Australian Federal Police Busts Malaysian MyGov Scammers

Australian Federal Police Busts Malaysian MyGov Scammers

You might – only might – start to see fewer MyGov scam emails and texts in your communications soon, with the Australian Federal Police announcing that it’s busted a scam ring operating out of Malaysia that developed phishing kits designed to fool users of Australian Government websites.

You know, like the services that you and I use pretty much every single day, because so very many government services are available online.

The existence of online government services is super handy when you need to file a tax return at 3am, although I will admit maybe that’s just a personal need, but it’s brought with it an extreme level of risk, because government logins are rich pickings for scammers.

According to the AFP, it worked from its Joint Policing Cybercrime Coordination Centre (JPC3) unit to provide intelligence to the Royal Malaysian Police (RMP) about the group, which was selling phishing kits specifically targeting the MyGov website.

Simultaneously, the US FBI were able to link the hosting services – claimed by the scammers to offer “bulletproof” hosting – to an organised criminal syndicate.

Eight people were arrested by Malaysian authorities and will face Malaysian law in relation to the phishing kits. As per the AFP, there’s more than a little bit of evidence to go on as well, with authorities siezing four servers, power cables, monitors and a modem. Sure, that doesn’t sound like much, but they allegedly contained more than 60 terabytes of data. That’s not a small quantity of allegedly illegal activity, right there.

The problems of scammers targeting government sites via phishing attacks is a massive one, with the AFP’s Acting Detective Superintendent Darryl Parrish noting that Australians lost over $24.6 million to phishing attacks last year.

“Cybercriminals will use any tools and tricks to exploit people for their own profit – in this case, it is mimicking trusted government websites” he said.

“The AFP is committed to working with our valued law enforcement partners to track down cybercriminals and bring them to justice, regardless of where they are in the world. This case highlights how vital it is for law enforcement agencies to share intelligence and resources globally, as crime is borderless.”

It’s certainly good to see groups like this shut down — with a little luck co-ordinated efforts like this, tied into newer systems that try to limit the spread of SMS phishing scams might start having a solid effect on scam numbers going forward.

How can I tell if a message is a MyGov phishing scam?

Image: Google

The classic way to spot a scam message – especially true for text messages – is if it’s got a URL within it.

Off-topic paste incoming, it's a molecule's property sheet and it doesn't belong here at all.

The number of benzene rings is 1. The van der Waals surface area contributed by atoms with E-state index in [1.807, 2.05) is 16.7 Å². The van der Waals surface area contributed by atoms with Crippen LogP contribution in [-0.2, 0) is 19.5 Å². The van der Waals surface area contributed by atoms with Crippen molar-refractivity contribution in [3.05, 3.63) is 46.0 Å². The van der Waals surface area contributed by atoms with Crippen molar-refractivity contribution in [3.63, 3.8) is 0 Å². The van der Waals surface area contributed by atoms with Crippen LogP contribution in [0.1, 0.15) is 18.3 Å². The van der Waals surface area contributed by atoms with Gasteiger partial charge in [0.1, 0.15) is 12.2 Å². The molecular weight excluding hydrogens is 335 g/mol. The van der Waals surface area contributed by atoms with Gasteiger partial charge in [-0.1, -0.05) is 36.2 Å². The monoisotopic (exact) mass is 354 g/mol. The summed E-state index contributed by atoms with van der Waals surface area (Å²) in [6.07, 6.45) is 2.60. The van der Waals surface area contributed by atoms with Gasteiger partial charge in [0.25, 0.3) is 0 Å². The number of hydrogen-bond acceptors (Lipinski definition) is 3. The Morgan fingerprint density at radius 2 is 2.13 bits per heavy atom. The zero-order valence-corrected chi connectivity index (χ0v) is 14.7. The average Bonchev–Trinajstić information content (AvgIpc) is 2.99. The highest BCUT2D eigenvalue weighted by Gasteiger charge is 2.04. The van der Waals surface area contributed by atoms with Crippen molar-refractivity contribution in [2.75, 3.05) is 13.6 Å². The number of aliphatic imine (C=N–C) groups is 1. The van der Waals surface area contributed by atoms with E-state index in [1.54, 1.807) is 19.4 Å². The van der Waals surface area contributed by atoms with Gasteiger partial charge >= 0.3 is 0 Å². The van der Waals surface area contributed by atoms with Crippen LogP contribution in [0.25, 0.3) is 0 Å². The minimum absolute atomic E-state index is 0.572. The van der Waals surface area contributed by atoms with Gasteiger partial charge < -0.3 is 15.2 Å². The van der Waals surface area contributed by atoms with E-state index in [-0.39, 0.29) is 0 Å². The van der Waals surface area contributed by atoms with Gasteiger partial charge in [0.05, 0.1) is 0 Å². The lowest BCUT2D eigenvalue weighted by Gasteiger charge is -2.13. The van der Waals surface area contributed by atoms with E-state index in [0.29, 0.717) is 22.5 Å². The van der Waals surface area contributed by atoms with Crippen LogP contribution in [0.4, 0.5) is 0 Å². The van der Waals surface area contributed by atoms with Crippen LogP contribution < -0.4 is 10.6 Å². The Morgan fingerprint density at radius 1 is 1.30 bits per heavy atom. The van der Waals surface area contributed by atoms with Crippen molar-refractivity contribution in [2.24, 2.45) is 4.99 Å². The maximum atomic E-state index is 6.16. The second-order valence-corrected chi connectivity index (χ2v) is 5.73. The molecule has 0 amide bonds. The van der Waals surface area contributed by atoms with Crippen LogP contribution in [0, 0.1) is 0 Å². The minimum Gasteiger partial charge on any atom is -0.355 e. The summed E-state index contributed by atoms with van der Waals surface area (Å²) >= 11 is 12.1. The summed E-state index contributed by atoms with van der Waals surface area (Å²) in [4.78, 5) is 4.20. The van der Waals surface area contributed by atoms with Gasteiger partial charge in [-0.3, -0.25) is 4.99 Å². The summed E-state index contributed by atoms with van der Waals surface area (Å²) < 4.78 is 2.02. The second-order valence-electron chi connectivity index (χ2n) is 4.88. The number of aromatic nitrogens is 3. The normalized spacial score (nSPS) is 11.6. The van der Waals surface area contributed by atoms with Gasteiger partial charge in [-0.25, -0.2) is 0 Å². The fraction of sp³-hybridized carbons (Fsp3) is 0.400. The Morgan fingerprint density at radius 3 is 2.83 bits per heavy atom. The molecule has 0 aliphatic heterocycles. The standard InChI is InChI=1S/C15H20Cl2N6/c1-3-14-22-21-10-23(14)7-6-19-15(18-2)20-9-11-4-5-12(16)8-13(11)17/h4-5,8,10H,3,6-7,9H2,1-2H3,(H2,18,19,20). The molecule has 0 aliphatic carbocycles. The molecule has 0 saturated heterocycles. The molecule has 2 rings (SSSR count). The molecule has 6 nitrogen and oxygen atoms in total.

A standard MyGov message will typically say nothing more than (for example) “You have a new message in your MyGov inbox”. If it says anything more than that, and especially if there’s a “handy” link that you’re urged to click then it’s a scam.

Be on the lookout also for offers of free cash – one recent scam doing the round was promising support payments from the government – or suggestions that you’re about to be arrested or face big fines. They’re classic scare tactics designed to get you to click, enter your details – and have your accounts compromised.

Why do scammers target MyGov for scams?

It’s a question I’m asked often, because a lot of people presume that the value for scammers might be in bank accounts and the like. There’s no doubt that there’s a lot of value in that, which is why you shouldn’t go shouting your credit card number out in the streets – but government services can be just as lucrative, if not more.

With the centralisation of government services – federally sites like MyGov, plus the various state-based services for matters like registrations and licences – comes convenience, but also a prime market for scammers to access hugely valuable sensitive data. A scammer accessing MyGov, for example, could file fraudulent tax returns, or change banking details to get support payments sent to their accounts. There’s also scope once they have access to ID information to attempt to get false identity papers – passports and licences and so on – created as well.

What can I do if I think I’ve been compromised through a MyGov phishing scam?

Speed is of the essence, because most of these scams will try to get financial benefit as rapidly as possible. If you think you’ve been a victim of a scam there’s a few key steps to work through to try to minimise the damage.

Firstly, if it’s bank or credit card related, contact your bank immediately.

Look up the number online (or on the back of your credit card) – don’t use any number given to you in a text or email message, as this is just another way for scammers to get your information.

You’ll most likely have to cancel credit cards and arrange replacements, which is annoying – but it beats having your bank accounts drained.

If the scam involves your personal identity care documents, contact IDCARE on 1800 595 160 or via its web site.

It’s also a good idea to register the details with ScamWatch. That’s the National Anti-Scam Centre’s consumer-facing reporting service; while it doesn’t handle the messy aspects of financial repair per se, it does track prevalence of scams and help educate consumers on how to avoid them. Your experience isn’t great, of course, but it’s useful, where feasible, to help others not fall into the same traps.

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